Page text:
Thrombin, in turn, can promote inflammatory response and so can, though in a lesser amount, some other factors. The release of endothelium-derived factors such as NO and prostacyclin (PGI 2 ) is impaired in sepsis; NO and PGI 2 not only control vascular tone but also have antiadhesive and profibrinolytic property (tissue plasminogen activator-tPa release). Their loss facilitates leucocyte and platelet aggregation with aggravation of coagulopathy. Various membrane-associated components with anticoagulant properties expressed in the outer membrane of ECs, namely tissue factor pathway inhibitor (TFPI), protein C (PC), protein S, thrombomodulin (TM) and heparan sulfate (HS), are also damaged by sepsis. The activation of coagulation factors, concomitant to impaired fibrinolysis, is associated with fibrin deposition, microclots formation and DIC, resulting in ischemia and multiple generalized microhemorrhages by coagulation factors consumption . DIC with diffuse paradoxical oozing due to consumption coagulopathy by the disseminated microthrombi is a prognostic marker of sepsis indicating a late-stage critical illness, and becomes a sign of irreversibility if persists despite treatment All coagulation increase vascular permeability and produce vasodilatation; are chemotactic and enhance leucocytes adhesion by increasing the expression of adhesion molecules and platelet activating factor on intravascular cells; activate the intravascular tissue factor expression and downregulate the fibrinolytic and PC anticoagulant pathways. Anticoagulants that inhibit any of these factors would be expected to dampen the inflammatory response. The three major natural anticoagulant mechanisms are antithrombin, activated PC and the TFPI. [37],[38]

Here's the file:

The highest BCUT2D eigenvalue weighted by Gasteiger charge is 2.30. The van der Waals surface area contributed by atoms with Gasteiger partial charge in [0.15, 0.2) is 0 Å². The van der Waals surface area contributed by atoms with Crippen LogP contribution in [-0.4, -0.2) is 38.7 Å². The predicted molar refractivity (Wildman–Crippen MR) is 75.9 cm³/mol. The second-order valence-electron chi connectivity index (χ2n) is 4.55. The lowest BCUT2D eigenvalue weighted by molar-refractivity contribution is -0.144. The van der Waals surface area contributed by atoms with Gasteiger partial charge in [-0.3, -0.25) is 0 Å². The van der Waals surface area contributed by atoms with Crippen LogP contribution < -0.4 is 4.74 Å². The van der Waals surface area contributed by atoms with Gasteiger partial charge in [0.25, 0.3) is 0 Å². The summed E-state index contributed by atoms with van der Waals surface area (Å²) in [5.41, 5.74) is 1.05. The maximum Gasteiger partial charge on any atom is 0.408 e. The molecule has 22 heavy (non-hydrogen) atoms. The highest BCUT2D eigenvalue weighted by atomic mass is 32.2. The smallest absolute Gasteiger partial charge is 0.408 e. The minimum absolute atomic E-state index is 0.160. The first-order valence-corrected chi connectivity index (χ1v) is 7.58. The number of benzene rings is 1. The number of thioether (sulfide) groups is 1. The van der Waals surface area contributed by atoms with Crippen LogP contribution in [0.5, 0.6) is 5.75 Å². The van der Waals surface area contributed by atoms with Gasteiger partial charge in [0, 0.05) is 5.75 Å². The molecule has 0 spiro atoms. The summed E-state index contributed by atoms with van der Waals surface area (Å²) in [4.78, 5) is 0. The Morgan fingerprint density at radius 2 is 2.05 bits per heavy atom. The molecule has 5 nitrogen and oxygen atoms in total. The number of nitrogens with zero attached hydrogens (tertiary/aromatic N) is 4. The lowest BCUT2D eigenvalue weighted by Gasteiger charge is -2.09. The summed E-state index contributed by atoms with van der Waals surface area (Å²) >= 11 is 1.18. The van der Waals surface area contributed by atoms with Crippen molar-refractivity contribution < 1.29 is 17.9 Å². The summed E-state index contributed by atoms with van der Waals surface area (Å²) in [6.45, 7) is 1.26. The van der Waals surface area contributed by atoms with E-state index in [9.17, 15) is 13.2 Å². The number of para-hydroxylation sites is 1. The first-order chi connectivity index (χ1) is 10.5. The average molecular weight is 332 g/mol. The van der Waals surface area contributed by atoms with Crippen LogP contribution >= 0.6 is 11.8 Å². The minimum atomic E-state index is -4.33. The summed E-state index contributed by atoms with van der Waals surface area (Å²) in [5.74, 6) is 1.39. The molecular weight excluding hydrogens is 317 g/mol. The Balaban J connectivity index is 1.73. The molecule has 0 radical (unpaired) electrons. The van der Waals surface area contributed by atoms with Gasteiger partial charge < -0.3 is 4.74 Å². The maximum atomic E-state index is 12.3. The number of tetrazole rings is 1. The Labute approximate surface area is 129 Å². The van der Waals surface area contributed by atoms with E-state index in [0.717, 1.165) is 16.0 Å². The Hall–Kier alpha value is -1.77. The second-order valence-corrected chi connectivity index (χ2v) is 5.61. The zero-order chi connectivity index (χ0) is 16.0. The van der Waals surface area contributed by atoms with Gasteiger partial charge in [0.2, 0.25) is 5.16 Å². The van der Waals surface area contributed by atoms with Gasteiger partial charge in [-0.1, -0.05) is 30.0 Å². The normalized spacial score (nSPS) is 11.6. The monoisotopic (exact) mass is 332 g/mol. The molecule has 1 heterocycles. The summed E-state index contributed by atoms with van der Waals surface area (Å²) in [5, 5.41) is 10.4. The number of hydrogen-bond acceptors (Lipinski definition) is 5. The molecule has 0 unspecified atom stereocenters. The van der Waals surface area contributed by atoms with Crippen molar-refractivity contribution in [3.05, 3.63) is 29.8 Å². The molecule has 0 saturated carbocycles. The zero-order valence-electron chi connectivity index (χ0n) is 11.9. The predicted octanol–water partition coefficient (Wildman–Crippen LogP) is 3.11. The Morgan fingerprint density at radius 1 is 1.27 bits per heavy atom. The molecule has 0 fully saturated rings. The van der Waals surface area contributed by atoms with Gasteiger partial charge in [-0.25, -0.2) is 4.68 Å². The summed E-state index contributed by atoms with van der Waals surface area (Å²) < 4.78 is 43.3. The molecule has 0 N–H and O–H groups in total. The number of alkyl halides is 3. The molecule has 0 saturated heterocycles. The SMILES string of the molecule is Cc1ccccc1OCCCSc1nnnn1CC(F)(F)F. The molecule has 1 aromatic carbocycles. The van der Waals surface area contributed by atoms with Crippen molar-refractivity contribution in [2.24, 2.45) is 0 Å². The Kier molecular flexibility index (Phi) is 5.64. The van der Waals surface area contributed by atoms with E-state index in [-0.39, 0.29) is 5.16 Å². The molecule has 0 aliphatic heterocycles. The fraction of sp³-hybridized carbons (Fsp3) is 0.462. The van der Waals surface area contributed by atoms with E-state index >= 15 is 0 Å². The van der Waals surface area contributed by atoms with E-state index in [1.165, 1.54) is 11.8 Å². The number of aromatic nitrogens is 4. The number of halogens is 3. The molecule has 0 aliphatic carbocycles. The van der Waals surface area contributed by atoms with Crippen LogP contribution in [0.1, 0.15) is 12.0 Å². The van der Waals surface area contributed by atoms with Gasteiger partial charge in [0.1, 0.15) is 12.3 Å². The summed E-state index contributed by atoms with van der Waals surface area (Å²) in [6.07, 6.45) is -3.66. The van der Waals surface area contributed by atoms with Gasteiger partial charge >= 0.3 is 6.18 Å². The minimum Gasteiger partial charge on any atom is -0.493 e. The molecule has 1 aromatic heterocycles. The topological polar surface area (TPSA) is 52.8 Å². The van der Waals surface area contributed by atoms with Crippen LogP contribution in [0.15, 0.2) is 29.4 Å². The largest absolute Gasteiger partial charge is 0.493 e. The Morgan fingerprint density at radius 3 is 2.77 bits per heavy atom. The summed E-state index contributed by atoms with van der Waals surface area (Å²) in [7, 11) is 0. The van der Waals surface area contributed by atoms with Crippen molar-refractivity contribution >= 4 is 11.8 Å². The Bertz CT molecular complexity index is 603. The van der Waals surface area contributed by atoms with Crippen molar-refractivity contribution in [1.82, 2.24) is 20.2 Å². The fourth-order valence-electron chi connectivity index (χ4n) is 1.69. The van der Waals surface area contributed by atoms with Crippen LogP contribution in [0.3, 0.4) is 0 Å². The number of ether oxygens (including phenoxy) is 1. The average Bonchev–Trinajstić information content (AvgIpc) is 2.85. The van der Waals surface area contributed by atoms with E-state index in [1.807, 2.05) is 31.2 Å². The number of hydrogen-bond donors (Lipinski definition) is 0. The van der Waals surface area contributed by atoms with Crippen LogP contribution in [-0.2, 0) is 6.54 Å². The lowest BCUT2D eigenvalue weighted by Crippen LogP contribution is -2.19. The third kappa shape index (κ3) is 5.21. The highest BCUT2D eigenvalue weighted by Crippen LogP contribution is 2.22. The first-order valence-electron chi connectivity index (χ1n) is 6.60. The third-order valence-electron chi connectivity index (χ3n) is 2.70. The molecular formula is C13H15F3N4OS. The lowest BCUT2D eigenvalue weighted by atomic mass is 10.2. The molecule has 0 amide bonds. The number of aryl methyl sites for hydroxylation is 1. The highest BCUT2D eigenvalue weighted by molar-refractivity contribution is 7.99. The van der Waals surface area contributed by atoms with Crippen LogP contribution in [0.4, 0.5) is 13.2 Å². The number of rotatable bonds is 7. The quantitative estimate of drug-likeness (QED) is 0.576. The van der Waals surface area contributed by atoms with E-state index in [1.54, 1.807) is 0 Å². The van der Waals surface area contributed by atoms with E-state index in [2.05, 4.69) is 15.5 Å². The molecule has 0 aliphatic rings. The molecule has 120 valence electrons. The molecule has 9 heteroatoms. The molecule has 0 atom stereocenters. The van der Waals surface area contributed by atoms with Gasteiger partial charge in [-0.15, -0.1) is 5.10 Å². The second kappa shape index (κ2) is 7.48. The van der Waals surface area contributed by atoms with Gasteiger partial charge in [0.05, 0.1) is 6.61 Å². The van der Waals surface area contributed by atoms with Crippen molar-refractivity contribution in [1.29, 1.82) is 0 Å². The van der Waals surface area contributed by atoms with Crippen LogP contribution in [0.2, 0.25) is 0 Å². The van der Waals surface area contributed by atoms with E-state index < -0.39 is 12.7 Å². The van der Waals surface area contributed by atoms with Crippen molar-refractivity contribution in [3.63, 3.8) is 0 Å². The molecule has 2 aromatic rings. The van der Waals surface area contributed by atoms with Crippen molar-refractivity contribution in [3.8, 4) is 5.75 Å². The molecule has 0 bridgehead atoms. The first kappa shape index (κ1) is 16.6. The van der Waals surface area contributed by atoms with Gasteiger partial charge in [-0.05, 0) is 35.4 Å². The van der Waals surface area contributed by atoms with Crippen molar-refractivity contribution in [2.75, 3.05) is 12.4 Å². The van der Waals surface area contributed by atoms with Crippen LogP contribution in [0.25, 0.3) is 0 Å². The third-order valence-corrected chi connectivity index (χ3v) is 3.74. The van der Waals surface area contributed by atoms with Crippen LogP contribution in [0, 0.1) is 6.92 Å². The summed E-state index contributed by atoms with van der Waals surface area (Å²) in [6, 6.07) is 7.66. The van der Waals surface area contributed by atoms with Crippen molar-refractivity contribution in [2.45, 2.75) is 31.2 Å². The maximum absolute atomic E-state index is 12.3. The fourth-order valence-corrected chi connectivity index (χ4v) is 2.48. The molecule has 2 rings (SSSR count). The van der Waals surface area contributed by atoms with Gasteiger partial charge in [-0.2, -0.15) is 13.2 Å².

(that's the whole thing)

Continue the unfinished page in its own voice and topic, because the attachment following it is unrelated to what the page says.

The term 'endothelial dysfunction' refers to decreased endothelial-dependent vascular relaxation, associated with a decrease of NO formation and release . Endogenous acetylcholine has scarce or hardly any vasodilatory effect, but when injected it does produce vasodilatation acting on muscarinic receptors of endothelial cells. Acetylcholine, likewise ATP, ADP, Bradykinin, histamine, serotonin act via NO increase of cyclic GMP mediated by guanylate cyclase, enzyme inactivated by superoxide, Hb and methylene blue. [39],[40] Forearm blood flow responses to intra-arterial infusions of endothelium-dependent (i.e., acetylcholine) and endothelium-independent vasodilators (i.e., sodium nitroprusside, carbon monoxide, light) is a reliable indicator of EC function that can be studied using venous occlusion plethysmography combined with a rapid cuff inflator and hypoxic challenge. The underlying pathophysiological mechanism is simply a manifestation of the metabolic/oxygen driven flow regulation. The significance of endothelial dysfunction as mechanism and effect of a sepsis/inflammatory-induced damage is best highlighted by the phenomenon observed in practice of mottled cyanosis from stagnant hypoxia (no blanching and reflow by 'reactive hyperemia' of extremities capillaries on digital pressure due to impaired reactivity), an unexceptional and absolute sign of irreversibility in shock. Endothelium-dependent relaxation may be impaired for many days. This effect has been termed 'endothelial stunning'. After recovery from the acute insult, the endothelium may remain dysfunctional ('stunned') for a long period of time before full recovery. This inability of endothelium and smooth muscle layer to counteract increased sympathetic tone may be the link between infection and inflammation to infarction. Impaired reactive hyperemia has been found during systemic inflammatory response. [41],[42],[43],[44] Endotoxin impairs oxygen uptake in ECs. [45],[46] Endothelium dysfunction is to be considered a reversible form of light structural damage that if persisting leads to refractory vasomotor paralysis, a sign of irreversibility heralding exitus.